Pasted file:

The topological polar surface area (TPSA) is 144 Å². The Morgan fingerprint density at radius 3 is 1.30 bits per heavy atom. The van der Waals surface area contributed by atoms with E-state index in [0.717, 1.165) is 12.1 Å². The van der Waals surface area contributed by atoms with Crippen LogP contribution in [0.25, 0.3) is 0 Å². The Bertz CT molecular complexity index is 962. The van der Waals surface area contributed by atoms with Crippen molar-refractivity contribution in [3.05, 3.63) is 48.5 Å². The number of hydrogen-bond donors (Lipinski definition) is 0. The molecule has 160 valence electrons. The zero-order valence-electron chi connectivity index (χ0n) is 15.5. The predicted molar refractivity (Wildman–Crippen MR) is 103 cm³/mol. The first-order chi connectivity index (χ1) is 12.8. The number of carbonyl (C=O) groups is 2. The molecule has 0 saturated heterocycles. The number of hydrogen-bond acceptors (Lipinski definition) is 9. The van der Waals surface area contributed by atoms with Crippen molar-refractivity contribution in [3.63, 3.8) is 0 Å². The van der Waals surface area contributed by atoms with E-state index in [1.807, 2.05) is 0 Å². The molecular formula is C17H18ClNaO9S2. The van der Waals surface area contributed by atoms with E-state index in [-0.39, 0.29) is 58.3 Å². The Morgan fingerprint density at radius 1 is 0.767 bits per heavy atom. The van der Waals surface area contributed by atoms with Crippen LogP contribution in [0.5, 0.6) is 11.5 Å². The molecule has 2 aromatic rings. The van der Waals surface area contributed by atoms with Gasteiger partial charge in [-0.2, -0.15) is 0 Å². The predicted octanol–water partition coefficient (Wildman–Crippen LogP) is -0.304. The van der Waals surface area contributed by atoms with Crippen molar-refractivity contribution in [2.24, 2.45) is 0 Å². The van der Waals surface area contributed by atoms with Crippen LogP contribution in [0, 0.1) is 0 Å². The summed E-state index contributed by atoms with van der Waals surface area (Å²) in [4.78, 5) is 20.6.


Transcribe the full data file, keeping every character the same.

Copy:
The topological polar surface area (TPSA) is 144 Å². The Morgan fingerprint density at radius 3 is 1.30 bits per heavy atom. The van der Waals surface area contributed by atoms with E-state index in [0.717, 1.165) is 12.1 Å². The van der Waals surface area contributed by atoms with Crippen LogP contribution in [0.25, 0.3) is 0 Å². The Bertz CT molecular complexity index is 962. The van der Waals surface area contributed by atoms with Crippen molar-refractivity contribution in [3.05, 3.63) is 48.5 Å². The number of hydrogen-bond donors (Lipinski definition) is 0. The molecule has 160 valence electrons. The zero-order valence-electron chi connectivity index (χ0n) is 15.5. The predicted molar refractivity (Wildman–Crippen MR) is 103 cm³/mol. The first-order chi connectivity index (χ1) is 12.8. The number of carbonyl (C=O) groups is 2. The molecule has 0 saturated heterocycles. The number of hydrogen-bond acceptors (Lipinski definition) is 9. The van der Waals surface area contributed by atoms with Crippen molar-refractivity contribution in [3.63, 3.8) is 0 Å². The van der Waals surface area contributed by atoms with E-state index in [1.807, 2.05) is 0 Å². The molecular formula is C17H18ClNaO9S2. The van der Waals surface area contributed by atoms with E-state index in [-0.39, 0.29) is 58.3 Å². The Morgan fingerprint density at radius 1 is 0.767 bits per heavy atom. The van der Waals surface area contributed by atoms with Crippen LogP contribution in [0.5, 0.6) is 11.5 Å². The molecule has 2 aromatic rings. The van der Waals surface area contributed by atoms with Gasteiger partial charge in [-0.2, -0.15) is 0 Å². The predicted octanol–water partition coefficient (Wildman–Crippen LogP) is -0.304. The van der Waals surface area contributed by atoms with Crippen molar-refractivity contribution in [2.24, 2.45) is 0 Å². The van der Waals surface area contributed by atoms with Crippen LogP contribution in [0, 0.1) is 0 Å². The summed E-state index contributed by atoms with van der Waals surface area (Å²) in [4.78, 5) is 20.6.